Soumya Prakash Pradhan

The upcoming 2024 India general elections, scheduled from 19 April to June 1, 2024, have garnered significant attention due to the significant rise in the number of new voters and growing concerns about AI and deep fake technologies.

These advancements have sparked nationwide debate regarding the potential spread of misinformation during the election period.

Deep fakes, characterised by their photorealistic and audio-realistic quality created or manipulated using artificial intelligence, are a major worry.

In contrast, shallow fakes or cheap fakes, although not AI-generated, pose similar concerns.

These include edited images, selectively altered videos, or mis-captioned content that can mislead viewers.

Before AI advancements, people could easily identify edited media. However, AI tools now produce images and videos that are nearly indistinguishable from reality, amplifying the challenge of detecting fake content.

Shallow fakes are particularly concerning as they can be created swiftly and shared without context, contributing to the spread of misinformation.

Distinguishing between deep fakes and shallow fakes is crucial. Deep fakes are sophisticated manipulations while shallow fakes rely on conventional editing techniques or misrepresentations of existing content.

For instance, a morphed video of US Vice President Kamala Harris circulated as a shallow fake, altering the context of her speech.

With the Lok Sabha elections approaching, social media platforms are witnessing a surge in shallow fakes.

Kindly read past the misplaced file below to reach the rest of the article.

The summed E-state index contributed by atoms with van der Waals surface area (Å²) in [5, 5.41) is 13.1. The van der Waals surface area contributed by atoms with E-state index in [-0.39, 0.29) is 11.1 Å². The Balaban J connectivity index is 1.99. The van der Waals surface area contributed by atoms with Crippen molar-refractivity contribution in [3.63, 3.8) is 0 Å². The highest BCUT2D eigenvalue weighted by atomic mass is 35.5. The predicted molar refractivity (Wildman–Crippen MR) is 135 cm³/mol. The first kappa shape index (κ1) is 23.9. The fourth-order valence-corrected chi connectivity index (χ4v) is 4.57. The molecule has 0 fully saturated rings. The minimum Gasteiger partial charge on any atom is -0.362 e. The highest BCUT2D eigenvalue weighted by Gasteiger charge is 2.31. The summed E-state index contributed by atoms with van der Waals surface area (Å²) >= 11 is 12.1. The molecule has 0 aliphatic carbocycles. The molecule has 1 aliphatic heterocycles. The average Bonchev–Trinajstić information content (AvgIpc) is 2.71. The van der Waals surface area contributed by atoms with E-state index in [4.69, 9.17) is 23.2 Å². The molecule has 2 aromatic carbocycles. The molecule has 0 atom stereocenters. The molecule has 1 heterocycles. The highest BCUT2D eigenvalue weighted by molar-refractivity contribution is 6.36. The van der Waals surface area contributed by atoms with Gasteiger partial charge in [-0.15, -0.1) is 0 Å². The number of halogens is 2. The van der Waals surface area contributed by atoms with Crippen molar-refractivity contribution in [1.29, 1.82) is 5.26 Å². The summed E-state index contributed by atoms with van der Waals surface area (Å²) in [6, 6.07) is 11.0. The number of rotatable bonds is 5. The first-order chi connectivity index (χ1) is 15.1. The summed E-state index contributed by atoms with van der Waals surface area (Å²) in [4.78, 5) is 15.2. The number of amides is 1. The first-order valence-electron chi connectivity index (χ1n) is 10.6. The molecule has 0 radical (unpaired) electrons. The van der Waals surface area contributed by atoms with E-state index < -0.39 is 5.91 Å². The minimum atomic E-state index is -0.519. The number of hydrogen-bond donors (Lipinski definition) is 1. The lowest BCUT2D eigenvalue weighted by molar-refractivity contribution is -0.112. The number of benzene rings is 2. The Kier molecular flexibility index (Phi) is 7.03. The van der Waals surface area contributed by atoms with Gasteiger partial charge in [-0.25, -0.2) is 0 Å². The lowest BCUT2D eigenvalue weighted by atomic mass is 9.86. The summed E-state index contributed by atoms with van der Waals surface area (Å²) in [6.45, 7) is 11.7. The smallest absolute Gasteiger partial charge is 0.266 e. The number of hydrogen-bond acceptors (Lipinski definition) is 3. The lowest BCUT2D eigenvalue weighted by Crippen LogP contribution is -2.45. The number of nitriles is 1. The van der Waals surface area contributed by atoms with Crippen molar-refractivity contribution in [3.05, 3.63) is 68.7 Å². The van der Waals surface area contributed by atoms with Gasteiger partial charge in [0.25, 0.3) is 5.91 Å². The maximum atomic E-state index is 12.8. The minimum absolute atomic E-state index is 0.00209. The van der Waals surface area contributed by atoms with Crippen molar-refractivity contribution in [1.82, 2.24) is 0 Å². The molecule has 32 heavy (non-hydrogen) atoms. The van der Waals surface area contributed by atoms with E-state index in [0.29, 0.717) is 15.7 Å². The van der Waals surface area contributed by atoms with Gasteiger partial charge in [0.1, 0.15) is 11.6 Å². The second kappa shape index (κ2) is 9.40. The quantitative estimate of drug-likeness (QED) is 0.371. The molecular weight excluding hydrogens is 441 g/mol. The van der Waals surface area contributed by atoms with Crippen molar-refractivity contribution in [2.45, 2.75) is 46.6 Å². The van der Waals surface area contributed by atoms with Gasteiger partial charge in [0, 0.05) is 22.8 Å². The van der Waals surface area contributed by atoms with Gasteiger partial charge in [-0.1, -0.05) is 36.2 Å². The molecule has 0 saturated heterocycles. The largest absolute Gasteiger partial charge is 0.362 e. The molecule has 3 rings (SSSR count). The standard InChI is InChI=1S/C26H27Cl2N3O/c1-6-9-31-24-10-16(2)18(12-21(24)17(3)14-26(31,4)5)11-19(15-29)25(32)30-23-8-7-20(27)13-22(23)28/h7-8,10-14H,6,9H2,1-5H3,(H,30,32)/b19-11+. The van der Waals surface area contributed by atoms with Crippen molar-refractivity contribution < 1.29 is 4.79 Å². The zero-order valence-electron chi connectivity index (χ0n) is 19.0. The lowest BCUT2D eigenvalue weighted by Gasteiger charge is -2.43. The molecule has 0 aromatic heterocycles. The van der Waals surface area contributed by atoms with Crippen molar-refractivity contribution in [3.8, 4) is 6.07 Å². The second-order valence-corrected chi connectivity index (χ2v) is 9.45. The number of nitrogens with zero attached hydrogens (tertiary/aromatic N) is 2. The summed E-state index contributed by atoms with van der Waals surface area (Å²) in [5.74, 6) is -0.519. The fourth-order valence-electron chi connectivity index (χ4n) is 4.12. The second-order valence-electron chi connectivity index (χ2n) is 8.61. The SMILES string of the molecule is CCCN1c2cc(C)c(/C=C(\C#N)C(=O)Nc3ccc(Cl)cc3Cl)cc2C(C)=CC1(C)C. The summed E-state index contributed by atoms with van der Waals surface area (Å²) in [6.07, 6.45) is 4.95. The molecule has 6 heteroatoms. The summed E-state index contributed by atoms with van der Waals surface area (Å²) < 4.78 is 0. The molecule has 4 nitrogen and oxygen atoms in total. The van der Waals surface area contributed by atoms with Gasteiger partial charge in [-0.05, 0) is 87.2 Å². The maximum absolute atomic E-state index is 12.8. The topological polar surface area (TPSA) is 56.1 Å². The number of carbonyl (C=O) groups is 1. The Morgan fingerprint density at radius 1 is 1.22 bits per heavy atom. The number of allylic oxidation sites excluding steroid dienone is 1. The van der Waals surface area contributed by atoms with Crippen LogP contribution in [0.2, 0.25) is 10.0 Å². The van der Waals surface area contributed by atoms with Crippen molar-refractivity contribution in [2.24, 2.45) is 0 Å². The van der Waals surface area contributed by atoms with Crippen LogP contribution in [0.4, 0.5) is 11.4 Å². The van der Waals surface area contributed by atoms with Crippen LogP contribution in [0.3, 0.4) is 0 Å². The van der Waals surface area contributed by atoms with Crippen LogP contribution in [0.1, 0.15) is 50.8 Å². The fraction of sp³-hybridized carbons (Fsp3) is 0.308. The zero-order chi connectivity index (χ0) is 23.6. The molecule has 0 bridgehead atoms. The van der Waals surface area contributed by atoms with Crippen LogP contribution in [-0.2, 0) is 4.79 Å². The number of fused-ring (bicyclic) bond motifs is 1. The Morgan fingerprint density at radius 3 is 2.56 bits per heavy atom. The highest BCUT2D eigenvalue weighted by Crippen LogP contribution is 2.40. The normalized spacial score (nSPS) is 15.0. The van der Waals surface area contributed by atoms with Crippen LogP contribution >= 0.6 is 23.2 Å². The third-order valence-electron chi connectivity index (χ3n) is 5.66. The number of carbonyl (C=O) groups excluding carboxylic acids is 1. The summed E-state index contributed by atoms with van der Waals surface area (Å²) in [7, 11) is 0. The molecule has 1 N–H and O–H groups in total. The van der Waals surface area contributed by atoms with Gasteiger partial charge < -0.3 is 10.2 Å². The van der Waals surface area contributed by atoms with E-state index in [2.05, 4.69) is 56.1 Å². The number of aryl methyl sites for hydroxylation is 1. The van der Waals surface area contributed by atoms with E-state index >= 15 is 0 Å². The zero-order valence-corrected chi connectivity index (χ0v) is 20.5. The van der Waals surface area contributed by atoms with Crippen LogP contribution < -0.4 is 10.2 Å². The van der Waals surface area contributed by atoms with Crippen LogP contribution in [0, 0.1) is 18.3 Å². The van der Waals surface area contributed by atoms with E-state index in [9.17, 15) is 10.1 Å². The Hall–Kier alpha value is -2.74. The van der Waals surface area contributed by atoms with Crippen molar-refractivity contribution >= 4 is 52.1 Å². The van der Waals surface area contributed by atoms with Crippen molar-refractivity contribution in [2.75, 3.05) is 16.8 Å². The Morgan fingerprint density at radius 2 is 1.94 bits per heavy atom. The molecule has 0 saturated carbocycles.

Political parties are utilising these tactics to mock opponents, further fuelling the misinformation landscape.

Examples include morphed images and videos shared to discredit political figures or create false narratives.

The proliferation of shallow fakes poses a significant challenge, with social media becoming a battleground for misleading content.

This trend is alarming, especially considering India's high vulnerability to misinformation, as highlighted by the World Economic Forum's Global Risk Report 2024.

Recognising this threat, Chief Election Commissioner Rajiv Kumar has emphasised the need for responsible behaviour and announced the Election Commission of India's upcoming "Myth vs Reality" project.

This initiative aims to debunk fake news circulating on social media platforms, underlining the importance of combating misinformation ahead of the 2024 general election.